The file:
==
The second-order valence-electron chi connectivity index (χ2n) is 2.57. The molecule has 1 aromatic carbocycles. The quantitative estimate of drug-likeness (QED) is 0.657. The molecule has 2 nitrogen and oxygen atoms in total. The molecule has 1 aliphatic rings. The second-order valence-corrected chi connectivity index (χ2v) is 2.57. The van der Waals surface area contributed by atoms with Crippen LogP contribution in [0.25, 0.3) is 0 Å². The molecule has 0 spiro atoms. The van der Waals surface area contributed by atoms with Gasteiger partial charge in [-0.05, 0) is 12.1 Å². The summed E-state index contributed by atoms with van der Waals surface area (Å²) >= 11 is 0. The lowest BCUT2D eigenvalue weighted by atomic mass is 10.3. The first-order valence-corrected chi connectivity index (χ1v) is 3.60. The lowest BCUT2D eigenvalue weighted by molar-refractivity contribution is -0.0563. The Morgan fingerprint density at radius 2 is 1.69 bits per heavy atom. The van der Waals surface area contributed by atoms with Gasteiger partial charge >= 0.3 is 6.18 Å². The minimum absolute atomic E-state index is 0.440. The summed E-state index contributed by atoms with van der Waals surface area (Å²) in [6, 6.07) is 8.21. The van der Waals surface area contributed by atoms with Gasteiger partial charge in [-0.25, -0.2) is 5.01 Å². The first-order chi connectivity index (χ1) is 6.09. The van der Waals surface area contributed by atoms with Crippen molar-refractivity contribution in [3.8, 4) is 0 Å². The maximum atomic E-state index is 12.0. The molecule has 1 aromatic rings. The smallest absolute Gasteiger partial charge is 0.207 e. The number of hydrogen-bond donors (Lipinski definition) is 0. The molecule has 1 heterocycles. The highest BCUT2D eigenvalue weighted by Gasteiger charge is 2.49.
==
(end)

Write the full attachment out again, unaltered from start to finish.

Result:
The second-order valence-electron chi connectivity index (χ2n) is 2.57. The molecule has 1 aromatic carbocycles. The quantitative estimate of drug-likeness (QED) is 0.657. The molecule has 2 nitrogen and oxygen atoms in total. The molecule has 1 aliphatic rings. The second-order valence-corrected chi connectivity index (χ2v) is 2.57. The van der Waals surface area contributed by atoms with Crippen LogP contribution in [0.25, 0.3) is 0 Å². The molecule has 0 spiro atoms. The van der Waals surface area contributed by atoms with Gasteiger partial charge in [-0.05, 0) is 12.1 Å². The summed E-state index contributed by atoms with van der Waals surface area (Å²) >= 11 is 0. The lowest BCUT2D eigenvalue weighted by atomic mass is 10.3. The first-order valence-corrected chi connectivity index (χ1v) is 3.60. The lowest BCUT2D eigenvalue weighted by molar-refractivity contribution is -0.0563. The Morgan fingerprint density at radius 2 is 1.69 bits per heavy atom. The van der Waals surface area contributed by atoms with Gasteiger partial charge >= 0.3 is 6.18 Å². The minimum absolute atomic E-state index is 0.440. The summed E-state index contributed by atoms with van der Waals surface area (Å²) in [6, 6.07) is 8.21. The van der Waals surface area contributed by atoms with Gasteiger partial charge in [-0.25, -0.2) is 5.01 Å². The first-order chi connectivity index (χ1) is 6.09. The van der Waals surface area contributed by atoms with Crippen molar-refractivity contribution in [3.8, 4) is 0 Å². The maximum atomic E-state index is 12.0. The molecule has 1 aromatic rings. The smallest absolute Gasteiger partial charge is 0.207 e. The number of hydrogen-bond donors (Lipinski definition) is 0. The molecule has 1 heterocycles. The highest BCUT2D eigenvalue weighted by Gasteiger charge is 2.49.